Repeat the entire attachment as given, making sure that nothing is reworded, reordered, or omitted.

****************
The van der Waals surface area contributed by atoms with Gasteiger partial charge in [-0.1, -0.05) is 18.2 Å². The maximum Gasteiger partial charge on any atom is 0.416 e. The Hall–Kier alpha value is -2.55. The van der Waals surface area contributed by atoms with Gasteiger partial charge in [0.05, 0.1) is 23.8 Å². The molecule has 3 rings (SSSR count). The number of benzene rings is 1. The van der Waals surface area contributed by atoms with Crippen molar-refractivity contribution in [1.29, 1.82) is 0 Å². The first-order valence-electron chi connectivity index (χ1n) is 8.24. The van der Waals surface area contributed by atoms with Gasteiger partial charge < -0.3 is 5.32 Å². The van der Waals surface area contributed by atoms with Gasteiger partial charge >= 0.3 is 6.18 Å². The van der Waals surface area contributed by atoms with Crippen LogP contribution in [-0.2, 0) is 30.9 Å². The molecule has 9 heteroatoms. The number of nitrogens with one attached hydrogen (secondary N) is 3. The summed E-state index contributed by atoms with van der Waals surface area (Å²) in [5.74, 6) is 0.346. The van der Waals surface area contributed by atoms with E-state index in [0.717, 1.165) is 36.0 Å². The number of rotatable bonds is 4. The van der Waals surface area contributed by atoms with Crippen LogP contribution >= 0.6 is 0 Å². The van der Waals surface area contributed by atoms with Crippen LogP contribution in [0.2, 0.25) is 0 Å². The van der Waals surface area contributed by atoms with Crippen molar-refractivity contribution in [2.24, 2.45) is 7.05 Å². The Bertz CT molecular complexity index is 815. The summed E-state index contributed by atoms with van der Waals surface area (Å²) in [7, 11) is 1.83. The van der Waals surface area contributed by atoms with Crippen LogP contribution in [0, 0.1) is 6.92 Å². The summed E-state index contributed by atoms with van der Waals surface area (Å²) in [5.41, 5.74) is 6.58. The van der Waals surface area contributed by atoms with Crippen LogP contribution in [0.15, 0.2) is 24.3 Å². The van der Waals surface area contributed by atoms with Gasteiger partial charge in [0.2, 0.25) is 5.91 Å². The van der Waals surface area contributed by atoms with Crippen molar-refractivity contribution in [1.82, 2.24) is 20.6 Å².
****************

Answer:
The van der Waals surface area contributed by atoms with Gasteiger partial charge in [-0.1, -0.05) is 18.2 Å². The maximum Gasteiger partial charge on any atom is 0.416 e. The Hall–Kier alpha value is -2.55. The van der Waals surface area contributed by atoms with Gasteiger partial charge in [0.05, 0.1) is 23.8 Å². The molecule has 3 rings (SSSR count). The number of benzene rings is 1. The van der Waals surface area contributed by atoms with Crippen molar-refractivity contribution in [1.29, 1.82) is 0 Å². The first-order valence-electron chi connectivity index (χ1n) is 8.24. The van der Waals surface area contributed by atoms with Gasteiger partial charge < -0.3 is 5.32 Å². The van der Waals surface area contributed by atoms with Gasteiger partial charge >= 0.3 is 6.18 Å². The van der Waals surface area contributed by atoms with Crippen LogP contribution in [-0.2, 0) is 30.9 Å². The molecule has 9 heteroatoms. The number of nitrogens with one attached hydrogen (secondary N) is 3. The summed E-state index contributed by atoms with van der Waals surface area (Å²) in [5.74, 6) is 0.346. The van der Waals surface area contributed by atoms with E-state index in [0.717, 1.165) is 36.0 Å². The number of rotatable bonds is 4. The van der Waals surface area contributed by atoms with Crippen LogP contribution >= 0.6 is 0 Å². The van der Waals surface area contributed by atoms with Crippen LogP contribution in [0.2, 0.25) is 0 Å². The van der Waals surface area contributed by atoms with Crippen molar-refractivity contribution in [2.24, 2.45) is 7.05 Å². The Bertz CT molecular complexity index is 815. The summed E-state index contributed by atoms with van der Waals surface area (Å²) in [7, 11) is 1.83. The van der Waals surface area contributed by atoms with Crippen LogP contribution in [0, 0.1) is 6.92 Å². The summed E-state index contributed by atoms with van der Waals surface area (Å²) in [5.41, 5.74) is 6.58. The van der Waals surface area contributed by atoms with Crippen LogP contribution in [0.15, 0.2) is 24.3 Å². The van der Waals surface area contributed by atoms with Gasteiger partial charge in [0.2, 0.25) is 5.91 Å². The van der Waals surface area contributed by atoms with Crippen molar-refractivity contribution in [1.82, 2.24) is 20.6 Å².